For iPhone users who found Apple’s default iOS keyboard too finicky, the company’s allowance of third-party keyboards for iOS 8 marked a cause for celebration. But while English speakers (or perhaps more accurately, Romance language speakers) are going gaga over SwiftKey and Fleksy for iPhone, in China, people are flocking to keyboards offered up by domestic giants Baidu and Sogou.
The Central Government Procurement Center established by the China government through cooperation with China-based e-commerce operators Tmall and Suning, has set up the Central Government Procurement Online Store to host government procurement open-bids, and Acer has been selected as a candidate supplier for desktops, notebooks, AIO (all-in-one) PCs and cloud computing servers. Other Taiwan-based candidate suppliers are Asustek Computer and Advantech for cloud computing servers and Arora for printers, according to industry sources.
With trading starting on the New York Stock Exchange later on Friday, the share sale will raise $21.8bn, making it one of the largest flotations ever. It values Alibaba, which accounts for 80% of all online retail sales in China, at $167.6bn. That value surpasses such corporate titans as Walt Disney and Boeing. The final amount raised from the sale could change, depending on the final allotment allocation.
Infosys Ltd, India’s second-biggest IT services provider, said it had signed a partnership agreement with Huawei Technologies Co Ltd to offer enterprise customers cloud computing services. Infosys also said it had expanded existing cloud computing partnerships with Microsoft Corp and a Hitachi Ltd unit. Infosys, led by chief executive Vishal Sikka, has been planning to boost investment in cloud computing, smartphone apps and other new technologies to win more high-margin outsourcing contracts.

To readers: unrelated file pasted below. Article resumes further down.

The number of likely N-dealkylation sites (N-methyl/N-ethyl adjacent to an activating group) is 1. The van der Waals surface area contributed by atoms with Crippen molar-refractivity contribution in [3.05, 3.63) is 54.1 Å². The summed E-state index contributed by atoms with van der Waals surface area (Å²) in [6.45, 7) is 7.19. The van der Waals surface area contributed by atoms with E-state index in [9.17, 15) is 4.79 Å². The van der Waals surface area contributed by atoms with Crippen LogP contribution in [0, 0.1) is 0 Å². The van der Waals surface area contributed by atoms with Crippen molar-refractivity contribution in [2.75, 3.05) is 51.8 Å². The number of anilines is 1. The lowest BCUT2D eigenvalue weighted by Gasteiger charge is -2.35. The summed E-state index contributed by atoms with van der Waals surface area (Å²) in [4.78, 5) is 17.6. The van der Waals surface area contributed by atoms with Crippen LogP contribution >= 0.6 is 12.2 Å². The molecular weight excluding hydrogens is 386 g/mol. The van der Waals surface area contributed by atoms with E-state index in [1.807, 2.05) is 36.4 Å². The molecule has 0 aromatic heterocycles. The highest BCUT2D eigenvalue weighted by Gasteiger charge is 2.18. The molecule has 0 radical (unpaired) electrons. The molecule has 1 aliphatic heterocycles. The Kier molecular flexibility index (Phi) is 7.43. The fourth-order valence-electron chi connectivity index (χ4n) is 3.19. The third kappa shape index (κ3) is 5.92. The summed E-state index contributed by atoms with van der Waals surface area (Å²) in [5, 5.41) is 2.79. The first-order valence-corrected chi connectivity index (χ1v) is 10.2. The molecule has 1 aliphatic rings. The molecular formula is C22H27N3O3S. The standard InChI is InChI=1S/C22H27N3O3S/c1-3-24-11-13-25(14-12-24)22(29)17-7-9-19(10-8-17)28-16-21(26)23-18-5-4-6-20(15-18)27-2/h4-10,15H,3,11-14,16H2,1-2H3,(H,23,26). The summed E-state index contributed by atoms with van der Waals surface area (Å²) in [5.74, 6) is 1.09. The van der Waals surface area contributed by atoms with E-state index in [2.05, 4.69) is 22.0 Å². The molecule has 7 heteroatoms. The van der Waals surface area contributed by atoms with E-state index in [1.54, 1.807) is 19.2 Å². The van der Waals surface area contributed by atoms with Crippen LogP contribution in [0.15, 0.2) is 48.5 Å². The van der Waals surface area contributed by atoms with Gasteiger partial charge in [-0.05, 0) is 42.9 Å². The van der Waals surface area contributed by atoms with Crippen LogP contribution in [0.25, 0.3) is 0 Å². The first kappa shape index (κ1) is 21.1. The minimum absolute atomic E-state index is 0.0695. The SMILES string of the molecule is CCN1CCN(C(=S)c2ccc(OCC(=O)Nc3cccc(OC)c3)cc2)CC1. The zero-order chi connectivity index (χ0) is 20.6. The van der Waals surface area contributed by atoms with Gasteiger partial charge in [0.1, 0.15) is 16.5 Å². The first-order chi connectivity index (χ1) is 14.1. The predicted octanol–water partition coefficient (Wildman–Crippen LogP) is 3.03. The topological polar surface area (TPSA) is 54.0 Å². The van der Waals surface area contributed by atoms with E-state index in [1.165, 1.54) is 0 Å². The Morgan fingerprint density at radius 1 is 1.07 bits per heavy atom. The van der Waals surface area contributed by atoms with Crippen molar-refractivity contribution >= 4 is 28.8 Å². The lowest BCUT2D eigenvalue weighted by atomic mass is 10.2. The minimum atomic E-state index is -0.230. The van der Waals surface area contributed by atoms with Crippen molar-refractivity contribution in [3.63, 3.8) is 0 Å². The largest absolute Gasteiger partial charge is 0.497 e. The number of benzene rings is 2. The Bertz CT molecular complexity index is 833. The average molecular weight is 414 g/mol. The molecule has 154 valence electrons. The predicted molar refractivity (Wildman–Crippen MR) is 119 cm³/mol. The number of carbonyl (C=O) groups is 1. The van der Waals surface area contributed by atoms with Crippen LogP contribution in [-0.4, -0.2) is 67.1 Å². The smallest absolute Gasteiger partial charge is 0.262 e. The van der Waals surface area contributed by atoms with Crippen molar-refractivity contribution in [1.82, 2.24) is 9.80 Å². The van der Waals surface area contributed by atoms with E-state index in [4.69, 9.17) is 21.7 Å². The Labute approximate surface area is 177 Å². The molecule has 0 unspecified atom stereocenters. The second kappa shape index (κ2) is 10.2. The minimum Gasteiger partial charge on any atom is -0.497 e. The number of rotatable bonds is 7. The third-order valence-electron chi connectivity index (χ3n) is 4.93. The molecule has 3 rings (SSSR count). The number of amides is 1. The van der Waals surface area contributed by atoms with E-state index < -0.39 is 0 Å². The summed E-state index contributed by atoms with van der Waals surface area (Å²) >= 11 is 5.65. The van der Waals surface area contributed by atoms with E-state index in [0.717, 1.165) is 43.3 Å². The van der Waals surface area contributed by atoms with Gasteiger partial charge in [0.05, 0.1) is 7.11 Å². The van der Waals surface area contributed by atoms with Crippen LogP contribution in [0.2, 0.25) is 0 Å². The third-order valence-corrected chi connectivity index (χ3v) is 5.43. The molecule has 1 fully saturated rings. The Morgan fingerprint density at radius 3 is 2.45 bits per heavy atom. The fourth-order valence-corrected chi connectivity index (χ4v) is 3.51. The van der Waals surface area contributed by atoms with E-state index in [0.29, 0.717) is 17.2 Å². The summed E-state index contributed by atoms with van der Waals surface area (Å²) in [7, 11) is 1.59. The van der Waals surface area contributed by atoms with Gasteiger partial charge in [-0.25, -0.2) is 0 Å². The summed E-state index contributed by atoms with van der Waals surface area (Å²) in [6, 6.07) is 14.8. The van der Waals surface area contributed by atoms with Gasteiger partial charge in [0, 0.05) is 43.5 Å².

TAIPEI, Taiwan — China Mobile Ltd. Chairman Xi Guohua (奚國華) visited the headquarters of Taiwanese smartphone maker HTC Corp. (宏達電) Thursday as part of a business trip to seek further cooperation in fourth-generation (4G) and more advanced wireless technology. Xi arrived at HTC’s headquarters in New Taipei City’s Xindian District and was welcomed by HTC Chairwoman Cher Wang (王雪紅) and HTC Chief Executive Officer Peter Chou (周永明).
Tencent has signed a deal with western tech blog The Next Web to be the latter’s exclusive content partner for Greater China. The announcement published today says Tencent has exclusive rights to translate The Next Web’s content into Chinese. The new site for all translated content can be found here , under the umbrella of Tencent’s existing QQ Tech website. No financial dealings were discussed in the announcement. In February 2013, Tencent signed a similar deal with US-based Business Insider.
While there have been many 4G smartphones for sale at retail prices of CNY1,000 (US$163) or below in the China market, China-based vendors including Coolpad and Lenovo are expected to launch models for sale at CNY500 or below by the end of 2014, according to president He Ning for China Mobile Device, a wholly-owned subsidiary of China Mobile. 4G smartphones priced at up to CNY500 will be mainly support TD-LTE, TD-SCDMA and GSM, with chip solutions to be provided by Taiwan-based MediaTek, He said.
Alibaba will be the third-biggest internet company in the world by market cap if analysts’ estimates hold up. It will surpass both US ecommerce giant Amazon and Chinese rival Tencent. Chinese companies take up four of the top 10 spots and make up three of the top six. Baidu (NASDAQ:BIDU) sits at number six, while JD (NASDAQ:JD) rounds out the top 10. Google (NASDAQ:GOOGL) leads by a long shot with nearly twice the market cap as runner up Facebook (NASDAQ:FB).
In the run-up to Alibaba’s earth-shaking IPO, the ecommerce titan has been all but silent during its customary “quiet period.” But 2014 as a whole has been a busy year for the firm. Alibaba has invested in or bought outright multiple companies both at home and abroad, spending so much money that some have referred to 2014 thus far as Alibaba’s “bachelor party.”